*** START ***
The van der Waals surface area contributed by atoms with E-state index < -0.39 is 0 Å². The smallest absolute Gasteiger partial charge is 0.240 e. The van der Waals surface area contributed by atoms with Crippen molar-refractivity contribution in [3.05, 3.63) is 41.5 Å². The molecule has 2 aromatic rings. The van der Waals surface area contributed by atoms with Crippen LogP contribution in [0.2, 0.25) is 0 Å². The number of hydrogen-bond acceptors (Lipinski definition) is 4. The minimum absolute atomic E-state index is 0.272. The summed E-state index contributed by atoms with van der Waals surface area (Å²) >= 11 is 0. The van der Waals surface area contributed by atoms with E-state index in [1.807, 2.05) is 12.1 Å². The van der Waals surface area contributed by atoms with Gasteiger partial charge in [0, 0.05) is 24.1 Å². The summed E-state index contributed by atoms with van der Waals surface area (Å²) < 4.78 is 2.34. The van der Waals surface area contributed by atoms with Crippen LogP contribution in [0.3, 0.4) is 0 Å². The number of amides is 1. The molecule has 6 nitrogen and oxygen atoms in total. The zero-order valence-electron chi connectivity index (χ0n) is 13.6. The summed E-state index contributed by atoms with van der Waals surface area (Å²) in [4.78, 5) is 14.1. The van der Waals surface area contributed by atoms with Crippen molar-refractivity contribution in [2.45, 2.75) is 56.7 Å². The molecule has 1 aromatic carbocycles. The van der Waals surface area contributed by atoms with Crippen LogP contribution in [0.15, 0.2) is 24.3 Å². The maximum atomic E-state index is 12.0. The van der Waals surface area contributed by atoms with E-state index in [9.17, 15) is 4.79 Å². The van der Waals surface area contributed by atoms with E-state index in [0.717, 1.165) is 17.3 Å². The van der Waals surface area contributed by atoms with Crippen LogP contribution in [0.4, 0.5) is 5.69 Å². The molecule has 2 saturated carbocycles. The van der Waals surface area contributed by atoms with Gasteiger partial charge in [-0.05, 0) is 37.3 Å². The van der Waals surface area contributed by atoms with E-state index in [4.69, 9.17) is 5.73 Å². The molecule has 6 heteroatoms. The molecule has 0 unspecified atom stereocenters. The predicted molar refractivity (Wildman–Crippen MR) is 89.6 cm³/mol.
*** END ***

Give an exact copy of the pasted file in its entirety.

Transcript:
The van der Waals surface area contributed by atoms with E-state index < -0.39 is 0 Å². The smallest absolute Gasteiger partial charge is 0.240 e. The van der Waals surface area contributed by atoms with Crippen molar-refractivity contribution in [3.05, 3.63) is 41.5 Å². The molecule has 2 aromatic rings. The van der Waals surface area contributed by atoms with Crippen LogP contribution in [0.2, 0.25) is 0 Å². The number of hydrogen-bond acceptors (Lipinski definition) is 4. The minimum absolute atomic E-state index is 0.272. The summed E-state index contributed by atoms with van der Waals surface area (Å²) >= 11 is 0. The van der Waals surface area contributed by atoms with E-state index in [1.807, 2.05) is 12.1 Å². The van der Waals surface area contributed by atoms with Gasteiger partial charge in [0, 0.05) is 24.1 Å². The summed E-state index contributed by atoms with van der Waals surface area (Å²) < 4.78 is 2.34. The van der Waals surface area contributed by atoms with Crippen LogP contribution in [0.3, 0.4) is 0 Å². The number of amides is 1. The molecule has 6 nitrogen and oxygen atoms in total. The zero-order valence-electron chi connectivity index (χ0n) is 13.6. The summed E-state index contributed by atoms with van der Waals surface area (Å²) in [4.78, 5) is 14.1. The van der Waals surface area contributed by atoms with Crippen molar-refractivity contribution in [2.45, 2.75) is 56.7 Å². The molecule has 1 aromatic carbocycles. The van der Waals surface area contributed by atoms with Crippen LogP contribution in [0.15, 0.2) is 24.3 Å². The maximum atomic E-state index is 12.0. The van der Waals surface area contributed by atoms with E-state index in [9.17, 15) is 4.79 Å². The van der Waals surface area contributed by atoms with E-state index in [0.717, 1.165) is 17.3 Å². The van der Waals surface area contributed by atoms with Crippen LogP contribution in [0.4, 0.5) is 5.69 Å². The molecule has 2 saturated carbocycles. The van der Waals surface area contributed by atoms with Gasteiger partial charge in [-0.05, 0) is 37.3 Å². The van der Waals surface area contributed by atoms with E-state index in [4.69, 9.17) is 5.73 Å². The molecule has 6 heteroatoms. The molecule has 0 unspecified atom stereocenters. The predicted molar refractivity (Wildman–Crippen MR) is 89.6 cm³/mol.